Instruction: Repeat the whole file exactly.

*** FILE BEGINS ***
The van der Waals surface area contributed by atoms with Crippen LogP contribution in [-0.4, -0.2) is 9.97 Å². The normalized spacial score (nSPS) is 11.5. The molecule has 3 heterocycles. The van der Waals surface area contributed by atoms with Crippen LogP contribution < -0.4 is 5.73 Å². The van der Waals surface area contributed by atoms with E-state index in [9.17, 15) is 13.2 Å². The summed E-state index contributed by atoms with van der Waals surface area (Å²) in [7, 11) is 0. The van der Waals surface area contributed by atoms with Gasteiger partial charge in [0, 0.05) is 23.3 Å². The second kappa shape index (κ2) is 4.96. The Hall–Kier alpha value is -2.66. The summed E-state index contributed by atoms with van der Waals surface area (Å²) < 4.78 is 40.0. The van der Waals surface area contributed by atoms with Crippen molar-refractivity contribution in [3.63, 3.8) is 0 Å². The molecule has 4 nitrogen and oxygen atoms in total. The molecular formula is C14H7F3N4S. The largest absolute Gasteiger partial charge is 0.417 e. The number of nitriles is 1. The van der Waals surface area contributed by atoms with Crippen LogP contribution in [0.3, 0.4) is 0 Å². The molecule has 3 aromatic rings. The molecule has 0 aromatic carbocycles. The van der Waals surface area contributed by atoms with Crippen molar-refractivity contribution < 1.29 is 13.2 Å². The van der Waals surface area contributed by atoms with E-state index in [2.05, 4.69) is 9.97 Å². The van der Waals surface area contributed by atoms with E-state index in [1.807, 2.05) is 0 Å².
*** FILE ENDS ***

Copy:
The van der Waals surface area contributed by atoms with Crippen LogP contribution in [-0.4, -0.2) is 9.97 Å². The normalized spacial score (nSPS) is 11.5. The molecule has 3 heterocycles. The van der Waals surface area contributed by atoms with Crippen LogP contribution < -0.4 is 5.73 Å². The van der Waals surface area contributed by atoms with E-state index in [9.17, 15) is 13.2 Å². The summed E-state index contributed by atoms with van der Waals surface area (Å²) in [7, 11) is 0. The van der Waals surface area contributed by atoms with Gasteiger partial charge in [0, 0.05) is 23.3 Å². The second kappa shape index (κ2) is 4.96. The Hall–Kier alpha value is -2.66. The summed E-state index contributed by atoms with van der Waals surface area (Å²) < 4.78 is 40.0. The van der Waals surface area contributed by atoms with Crippen molar-refractivity contribution in [3.63, 3.8) is 0 Å². The molecule has 4 nitrogen and oxygen atoms in total. The molecular formula is C14H7F3N4S. The largest absolute Gasteiger partial charge is 0.417 e. The number of nitriles is 1. The van der Waals surface area contributed by atoms with Crippen LogP contribution in [0.3, 0.4) is 0 Å². The molecule has 3 aromatic rings. The molecule has 0 aromatic carbocycles. The van der Waals surface area contributed by atoms with Crippen molar-refractivity contribution < 1.29 is 13.2 Å². The van der Waals surface area contributed by atoms with E-state index in [2.05, 4.69) is 9.97 Å². The van der Waals surface area contributed by atoms with E-state index in [1.807, 2.05) is 0 Å².